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In the twentieth century, perhaps only Keynes had more influence on economics than Joseph Schumpeter. However, his thinking comes from a different tradition (i.e Austrian) of economic thought and he had a more conservative political outlook. My reason for buying this volume was to get a view into his thought from the man himself, having previously encountered him only in popularisations. Robert Heilbroner in The Worldly Philosophers: The Lives, Times, and Ideas of the Great Economic Thinkers (Penguin Business Library) has a particularly good chapter on him.

"Can Capitalism Survive?" appears to be a section of Schumpeter's most famous book Capitalism, Socialism and Democracy (Routledge Classics). Though it has a slightly abstract and academic style, it repays effort and gives a window into the author's ideas such as creative destruction and his view of markets. Schumpeter's take on them is one of dynamic processes. Cycles of innovation through entrepreneurs making new industries to obsolescence and slumps (or destruction) that go with it. He views these as being an inevitable part of capitalism.

It's interesting here to compare this with Keynes' views on markets as they share some similarities in recognising that slumps are apart of capitalism. Yet it's this, perhaps one of the most important of his insights that, proponents of the "efficient markets hypothesis" rejected from Keynes, partly for ideological reasons. Yet in rejecting Keynes, they were also rejecting Schumpeter who they might have found more ideological sympathy.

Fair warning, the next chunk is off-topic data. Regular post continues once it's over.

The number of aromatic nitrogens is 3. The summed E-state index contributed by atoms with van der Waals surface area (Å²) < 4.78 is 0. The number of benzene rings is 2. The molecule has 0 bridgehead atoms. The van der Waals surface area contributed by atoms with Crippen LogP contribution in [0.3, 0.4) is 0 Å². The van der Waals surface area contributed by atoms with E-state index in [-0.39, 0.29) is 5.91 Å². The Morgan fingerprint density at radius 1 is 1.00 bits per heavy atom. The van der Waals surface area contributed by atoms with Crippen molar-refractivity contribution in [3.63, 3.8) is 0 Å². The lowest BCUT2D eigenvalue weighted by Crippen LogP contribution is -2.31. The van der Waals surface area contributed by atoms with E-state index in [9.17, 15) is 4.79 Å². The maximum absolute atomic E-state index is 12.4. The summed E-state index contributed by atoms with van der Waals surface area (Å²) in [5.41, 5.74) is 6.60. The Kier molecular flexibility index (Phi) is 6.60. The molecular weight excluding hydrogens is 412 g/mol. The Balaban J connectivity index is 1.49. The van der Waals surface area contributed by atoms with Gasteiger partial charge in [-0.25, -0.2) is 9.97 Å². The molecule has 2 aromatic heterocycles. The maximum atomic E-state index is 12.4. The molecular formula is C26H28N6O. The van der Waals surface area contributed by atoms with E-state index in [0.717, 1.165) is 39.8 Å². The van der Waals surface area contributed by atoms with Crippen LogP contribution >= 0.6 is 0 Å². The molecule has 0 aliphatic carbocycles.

However, Keynesians may also learn much from Schumpeter. His analysis of what causes slumps goes deeper, looking at the effect they can have on social classes, intellectual ideas as well as with business. He examines to what degree economic organisations remain competitive as they develop in size and how this may change markets. All this he looks at from a wider viewpoint going beyond the limits of economics as a subject, arguing slumps can also be creative in bringing forth new technology and ideas. Thus, he argues, "destruction" may be another name for transformation.

At the time of writing, Keynes has come back into fashion after the credit crisis. At times he still seems to me the writer with has most insight into the causes of the current recession. After reading this, I would say he has an equal in Schumpeter, whose insights raise new questions. Both should be read and studied. This volume is a good place to start with the great Austrian.
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